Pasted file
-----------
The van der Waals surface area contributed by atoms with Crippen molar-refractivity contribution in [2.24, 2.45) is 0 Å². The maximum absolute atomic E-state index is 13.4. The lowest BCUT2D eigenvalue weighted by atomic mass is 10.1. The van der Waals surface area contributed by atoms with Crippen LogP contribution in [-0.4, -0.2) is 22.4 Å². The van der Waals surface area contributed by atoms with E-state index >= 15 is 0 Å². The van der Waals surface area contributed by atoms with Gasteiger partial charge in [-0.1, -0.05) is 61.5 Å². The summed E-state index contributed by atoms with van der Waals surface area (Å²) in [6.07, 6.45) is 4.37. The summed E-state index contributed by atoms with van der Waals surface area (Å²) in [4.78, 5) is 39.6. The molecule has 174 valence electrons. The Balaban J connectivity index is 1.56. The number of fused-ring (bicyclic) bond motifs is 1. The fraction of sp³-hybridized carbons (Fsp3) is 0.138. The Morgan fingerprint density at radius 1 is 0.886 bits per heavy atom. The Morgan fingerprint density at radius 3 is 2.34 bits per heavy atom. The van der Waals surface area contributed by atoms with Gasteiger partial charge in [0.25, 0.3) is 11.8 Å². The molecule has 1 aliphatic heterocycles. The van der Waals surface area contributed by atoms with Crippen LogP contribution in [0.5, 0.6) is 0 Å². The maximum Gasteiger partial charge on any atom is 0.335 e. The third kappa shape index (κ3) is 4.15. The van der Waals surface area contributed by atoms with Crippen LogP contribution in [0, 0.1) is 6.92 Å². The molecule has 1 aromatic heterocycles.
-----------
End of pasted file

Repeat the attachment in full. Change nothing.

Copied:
The van der Waals surface area contributed by atoms with Crippen molar-refractivity contribution in [2.24, 2.45) is 0 Å². The maximum absolute atomic E-state index is 13.4. The lowest BCUT2D eigenvalue weighted by atomic mass is 10.1. The van der Waals surface area contributed by atoms with Crippen LogP contribution in [-0.4, -0.2) is 22.4 Å². The van der Waals surface area contributed by atoms with E-state index >= 15 is 0 Å². The van der Waals surface area contributed by atoms with Gasteiger partial charge in [-0.1, -0.05) is 61.5 Å². The summed E-state index contributed by atoms with van der Waals surface area (Å²) in [6.07, 6.45) is 4.37. The summed E-state index contributed by atoms with van der Waals surface area (Å²) in [4.78, 5) is 39.6. The molecule has 174 valence electrons. The Balaban J connectivity index is 1.56. The number of fused-ring (bicyclic) bond motifs is 1. The fraction of sp³-hybridized carbons (Fsp3) is 0.138. The Morgan fingerprint density at radius 1 is 0.886 bits per heavy atom. The Morgan fingerprint density at radius 3 is 2.34 bits per heavy atom. The van der Waals surface area contributed by atoms with Gasteiger partial charge in [0.25, 0.3) is 11.8 Å². The molecule has 1 aliphatic heterocycles. The van der Waals surface area contributed by atoms with Crippen LogP contribution in [0.5, 0.6) is 0 Å². The maximum Gasteiger partial charge on any atom is 0.335 e. The third kappa shape index (κ3) is 4.15. The van der Waals surface area contributed by atoms with Crippen LogP contribution in [0, 0.1) is 6.92 Å². The molecule has 1 aromatic heterocycles.